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Fantastic Fest Review: ‘I Saw The Devil’

October 21, 2010
'I Saw The Devil' movie still

Lee Byung-hun as Dae-hoon

I shudder to think that I almost didn’t go see this film.  The press screening was early in the morning, it was a purported 2 and 1/2 hours long, it was subtitled, and I just didn’t know if I had the stamina that day, as I had four other films lined up.  It ends up that this is my favorite film of the entire festival, and I would go so far as to say it is a masterpiece on its own accord, not just within horror circles.

Director Kim Ji-Woon  has quickly differentiated himself from the pack of talented South Korean directors with exceptional genre films like A Tale of Two Sisters and The Good, the Bad, the Weird.  Here he ups his game with an epic tale featuring one of the most chilling serial killers I have ever seen in a film.

On a snowy night, beautiful Joo-Yun (Oh San-Ha) gets a flat tire on her way home, and is stranded by the side of the road.  A man approaches her vehicle and adamantly insists on helping her.  After she declines his offer of help, he savagely attacks her by breaking out the car window.  She is dragged from her car, leaving a trail of blood across the top of the crisp white snow.

The film wastes no time bringing on the horrific visuals, as poor Joo-Yun is systematically tortured and brutally killed in a nondescript building lined with plastic tarps. Her tormentor is Kyeong-Cheol ( Choi Min-sik), who we come to find out has murdered a lot of people.

The murderer has made the grave error of messing with the wrong woman, though.  She was engaged to federal agent Dae-hoon (Lee Byung-hun), who vows he will hunt down whoever butchered her, and exact a terrible revenge.

Armed with some inside information courtesy of his Police Chief father-in-law, it doesn’t take long for Dae-hoon to track down the killer.  Curiously, he doesn’t kill the man, just physically brutalizes him and feeds him a tracking device while he is unconscious so that he may shadow his every move.

For the duration of the movie, the two play a sadistic game of cat and mouse.  The film explores the very interesting idea of how far Dae-hoon will go to avenge his fiance’s life.  Is it worth his sanity, his family,  and his humanity?   Is he willing to become a monster in order to hunt the monster?

Certainly, as the movie progresses, Dae-hoon starts losing most of the sympathy of the audience, as his brutality and sadism escalate.  Eventually, there is very little separating the killer and the avenger.

He is also quite selfish, actually allowing other potential victims to be offered up to the killer just so he might continue tracking him.  Although he intervenes and ultimately saves these victims from the same fate his fiance suffered, why let them go through the trauma and fright that they do in the first place?  If he killed the man the first time he caught him then no one would suffer at his hand again. Period. Case closed.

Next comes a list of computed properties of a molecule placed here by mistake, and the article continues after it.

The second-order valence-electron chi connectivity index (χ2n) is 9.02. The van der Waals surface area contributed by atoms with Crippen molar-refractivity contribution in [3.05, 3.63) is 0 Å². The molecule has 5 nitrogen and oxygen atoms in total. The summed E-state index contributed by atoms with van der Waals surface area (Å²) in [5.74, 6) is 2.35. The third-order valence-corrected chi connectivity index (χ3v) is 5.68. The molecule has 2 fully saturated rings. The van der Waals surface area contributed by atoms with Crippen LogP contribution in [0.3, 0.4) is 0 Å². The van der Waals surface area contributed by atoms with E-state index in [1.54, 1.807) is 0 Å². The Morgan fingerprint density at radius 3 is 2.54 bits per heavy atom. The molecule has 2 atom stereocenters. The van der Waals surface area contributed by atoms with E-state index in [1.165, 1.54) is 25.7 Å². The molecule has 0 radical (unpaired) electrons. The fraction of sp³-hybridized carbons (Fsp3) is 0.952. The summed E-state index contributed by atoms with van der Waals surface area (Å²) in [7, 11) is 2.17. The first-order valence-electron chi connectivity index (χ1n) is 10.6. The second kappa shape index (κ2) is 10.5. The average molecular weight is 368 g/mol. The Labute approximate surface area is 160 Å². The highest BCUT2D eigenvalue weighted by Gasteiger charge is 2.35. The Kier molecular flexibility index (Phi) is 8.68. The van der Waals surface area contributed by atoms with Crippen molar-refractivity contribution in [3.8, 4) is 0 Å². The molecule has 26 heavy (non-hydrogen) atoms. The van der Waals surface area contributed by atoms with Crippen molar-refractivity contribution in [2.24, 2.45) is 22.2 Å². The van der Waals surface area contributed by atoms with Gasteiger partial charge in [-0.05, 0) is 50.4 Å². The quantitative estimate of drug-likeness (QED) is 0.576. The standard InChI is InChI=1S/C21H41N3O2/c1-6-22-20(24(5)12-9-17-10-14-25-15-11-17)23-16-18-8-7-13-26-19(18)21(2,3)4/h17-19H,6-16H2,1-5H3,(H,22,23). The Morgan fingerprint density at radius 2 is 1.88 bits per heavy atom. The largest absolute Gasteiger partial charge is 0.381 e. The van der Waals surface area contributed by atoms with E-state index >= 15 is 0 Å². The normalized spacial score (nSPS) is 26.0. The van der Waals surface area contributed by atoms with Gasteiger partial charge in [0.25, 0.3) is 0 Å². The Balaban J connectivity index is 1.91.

Instead, Dae-hoon has decided that making the killer’s life a literal hell is a far worse punishment than killing him outright. What becomes maddening to Dae-hoon is that the killer seems incapable of feeling pain, hence the increased brutality.  It’s a vicious cycle that the two men are caught in.

Choi Min-suk has made a name for himself with American audiences with the South Korean revenge flicks Oldboy and Lady Vengeance.  He was outstanding in both movies.  Here he is simply horrifying as a textbook sociopath. It would be quite easy for his character to become silly and unbelievable, like Jason Voorhees from the Friday the 13th series.

However, Choi Min-suk convinces us that despite his broken, bruised and bloodied body, his character is so inherently evil that he powers on out of sheer willpower.  It is an astounding and chilling performance.  This killer will make you run to the relative comfort of Hannibal Lector’s arms for relief.

Lee Byung-hun does a nice job of going from dignified to depraved throughout the movie.  He’s a good contrast to Choi Min-suk in stature, looks, and brawn.

Despite being one of the more horrific movies that I’ve ever seen, I Saw The Devil is quite beautiful.  It reminded me a lot of Let the Right One In because the movie draws a lot on grays and blues to set the tone.  The opening scene when the killer is dragging Joo-yun from the car is gorgeous, and immediately demonstrates that this movie is going to be top caliber quality. The pacing is impeccable.  The two and a half hour running time flies by.

I Saw the Devil is one of the most unforgettable movies I have ever seen.  I can’t wait to see it again.  Fortunately, Magnet releasing has acquired the US rights to distribute the film, and it is expected to grace our screens in 2011.   If you have the stomach, I cannot recommend this movie enough.

I Saw The Devil is directed by Ji Woon-Kim. Starring Lee Byung-hun and Choi Min-suk.  If you would like to get a feel for the visuals, I have embedded the trailer below, but it is in Korean. Rating 5/5


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